- By Daniel W. Drezner
Daniel W. Drezner is professor of international politics at the Fletcher School of Law and Diplomacy at Tufts University and a senior editor at The National Interest. Prior to Fletcher, he taught at the University of Chicago and the University of Colorado at Boulder. Drezner has received fellowships from the German Marshall Fund of the United States, the Council on Foreign Relations, and Harvard University. He has previously held positions with Civic Education Project, the RAND Corporation, and the Treasury Department.
[T]here was no mistaking the lightness of [Obama’s foreign affairs] résumé. Just a year before coming to Washington, State Senator Obama was not immersed in the dangers of nuclear Pakistan or an ascendant China; as a provincial legislator, he was investigating the dangers of a toy known as the Yo-Yo Water Ball. (He tried, unsuccessfully, to have it banned.)
Obama had always read widely, and now he was determined to get a deeper education. He read popular books on foreign affairs by Fareed Zakaria and Thomas Friedman.
That last sentence provoked a lot of titters on Twitter among the foreign policy community. It’s only a slight exaggeration to say that Tom Friedman’s recent books have the same status among foreign policy wonks that John Grisham novels have in literary circles.
This raises an interesting question, however — if a newly-minted U.S. Senator did want to seriously bone up on foreign affairs, what books should he or she read?
This is a harder question to answer that you might think. Here is a rank ordering of what a typical Senator cares about:
1) Getting re-elected;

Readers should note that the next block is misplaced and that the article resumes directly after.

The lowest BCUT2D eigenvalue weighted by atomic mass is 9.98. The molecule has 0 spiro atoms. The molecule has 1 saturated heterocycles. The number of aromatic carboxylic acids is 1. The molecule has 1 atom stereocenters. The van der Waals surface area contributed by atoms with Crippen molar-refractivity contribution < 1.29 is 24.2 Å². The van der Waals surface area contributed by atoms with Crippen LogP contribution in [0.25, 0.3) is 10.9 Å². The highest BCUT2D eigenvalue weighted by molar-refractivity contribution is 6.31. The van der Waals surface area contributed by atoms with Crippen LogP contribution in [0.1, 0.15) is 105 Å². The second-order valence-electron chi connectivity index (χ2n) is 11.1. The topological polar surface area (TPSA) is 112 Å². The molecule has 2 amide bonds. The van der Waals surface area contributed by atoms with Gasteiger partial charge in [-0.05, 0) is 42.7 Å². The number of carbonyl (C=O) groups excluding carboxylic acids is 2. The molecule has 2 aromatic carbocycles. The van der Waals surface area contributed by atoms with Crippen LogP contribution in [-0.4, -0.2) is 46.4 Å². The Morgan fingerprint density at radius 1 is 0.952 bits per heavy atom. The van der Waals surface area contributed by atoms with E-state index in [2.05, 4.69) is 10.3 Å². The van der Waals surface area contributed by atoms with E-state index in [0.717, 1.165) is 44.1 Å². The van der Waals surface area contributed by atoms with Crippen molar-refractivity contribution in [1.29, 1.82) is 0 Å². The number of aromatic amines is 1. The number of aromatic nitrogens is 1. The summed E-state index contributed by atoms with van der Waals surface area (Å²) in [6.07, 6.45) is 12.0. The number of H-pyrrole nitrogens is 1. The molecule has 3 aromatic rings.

2) Getting re-elected;
3) Establishing a domestic policy niche in order to claim credit… in order to get re-elected;
4) Starving the media of any opportunity to write a profile of their private lives… in order to get re-elected.
5) Foreign affairs
There’s a reason foreign affairs is at the bottom — in the post-Cold War world, the American public doesn’t care and doesn’t know much about international relations. Short of the presidential level, developing expertise or interest in that area does nothing for a politician’s electoral chances — and even at the presidential leve it’s a mixed bag.
With this kind of mindset, giving a Senator a copy of Thucydides’ History of the Peloponnesian War and assuming they’ll get really hooked on the story is faintly absurd. Many of my academic brethren might proffer up one of the more recent classics in international relations theory. To which I say, "BWA HA HA HA HA!!!!" Neither Kenneth Waltz nor Bruce Bueno de Mesquita would last as long in a politicians’ hands as Thucydides.
No, if you’re educating a politician from scratch, you need something relatively pithy, accessible, relevant to current events, and America-centric. Given those criteria, Friedman’s oeuvre makes some kind of inuitive sense, no matter how wrong or ripe for satire it is. I mean, what’s the alternative — Three Cups of Tea?
Aspiring leaders of America can and should do better than Friedman, however. I therefore call upon the readers of this blog to proffer up their suggestions — if you had to pick three books for an ambitious U.S. politician to read in order to bone up on foreign affairs, what would they be?
I have my own thoughts on the matter, but I’ll hold off until Friday to post my selections. My choices are hardy written in stone, so I’ll be reading this comment thread with great interest.